• Ignoring "zoning laws", "building codes", "income taxes" and other types of rules can open up a community to harassment by local governments and law enforcement, whether or not one thinks they are just, or is even aware of them. How do we do proper bookkeeping / accounting? How do we handle disputes about ownership? Protracted legal battles can lead to all of the work that was invested in building up a community "going down the drain".

• How do we protect the systems that the community has in place from theft, vandalism, or corruption? If the equipment that is used for agriculture gets stolen or fails, it could literally mean starvation and death for some communities. Are there alternatives available? Does everyone have the knowledge necessary for operating that machinery, making repairs, or building it from scratch? Is there a reliable plan to handle any disasters that could happen?


Whether we are creating or joining a community, the above model can help us to keep these sorts of issues in mind. All of the aspects mutually reinforce one another. #2 is often the first thing to appear within a community and naturally leads to the implementation of #3 when it is sincere. However, #1 is probably the most important for long-term viability. #1 can lead to #2 and #3 because people are usually at peace and get along with those around them when they are not struggling to survive. Some communities will provide members with a handbook that gives an overview of #1 and #3. You might be expected to read it and understand it before showing up.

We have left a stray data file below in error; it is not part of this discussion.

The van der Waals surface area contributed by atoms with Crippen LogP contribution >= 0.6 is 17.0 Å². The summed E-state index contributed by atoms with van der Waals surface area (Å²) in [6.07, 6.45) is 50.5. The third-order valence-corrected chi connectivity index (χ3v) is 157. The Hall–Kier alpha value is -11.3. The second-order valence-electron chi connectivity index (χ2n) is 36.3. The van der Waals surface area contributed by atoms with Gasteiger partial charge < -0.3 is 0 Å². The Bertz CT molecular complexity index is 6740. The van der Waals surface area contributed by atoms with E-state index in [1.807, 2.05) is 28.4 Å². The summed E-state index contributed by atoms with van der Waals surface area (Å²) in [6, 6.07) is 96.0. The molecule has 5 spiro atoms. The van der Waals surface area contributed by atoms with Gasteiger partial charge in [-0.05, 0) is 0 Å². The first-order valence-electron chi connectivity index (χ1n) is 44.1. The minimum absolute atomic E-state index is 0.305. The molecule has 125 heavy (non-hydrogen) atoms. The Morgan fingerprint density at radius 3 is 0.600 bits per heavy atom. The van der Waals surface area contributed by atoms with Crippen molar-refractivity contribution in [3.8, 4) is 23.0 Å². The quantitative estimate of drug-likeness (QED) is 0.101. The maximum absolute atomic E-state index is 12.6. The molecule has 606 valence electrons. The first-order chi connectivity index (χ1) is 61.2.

Important Considerations About Safety

If one is trying to leave a destructive circumstance and/or transform the aspects of society which are destructive, it doesn't make much sense to simply exchange one set of problems for another. Therefore, it is important to understand the exact nature of any groups that one might be interested in joining before actually doing so. Again, no matter what name they go by, communities can vary drastically in their structure and function. While some may be like spas or retreat centers, others can be almost no different from homelessness. Are you prepared to survive under those conditions? There are also many different behaviors that one could be exposed to within those environments. To give a couple of examples:

• Some people drop out of society because they are trying to escape abuse. They may have unprocessed trauma and suffer from drug addiction or alcoholism. They might be argumentative and violent at times as a result, or resort to theft in order to fund their habits.

• Some people have an interpretation of "free love" that leads to promiscuous behavior, and thus an increased risk for sexually transmitted diseases, unexpected pregnancies, and heartache.

This is not a judgment upon anyone's personal decisions, but it is necessary to clearly and plainly point out the dangers that one could potentially encounter. They can change the dynamic of a group dramatically as well, so it is important to account for them. Not all communities have systems in place for handling these types of situations.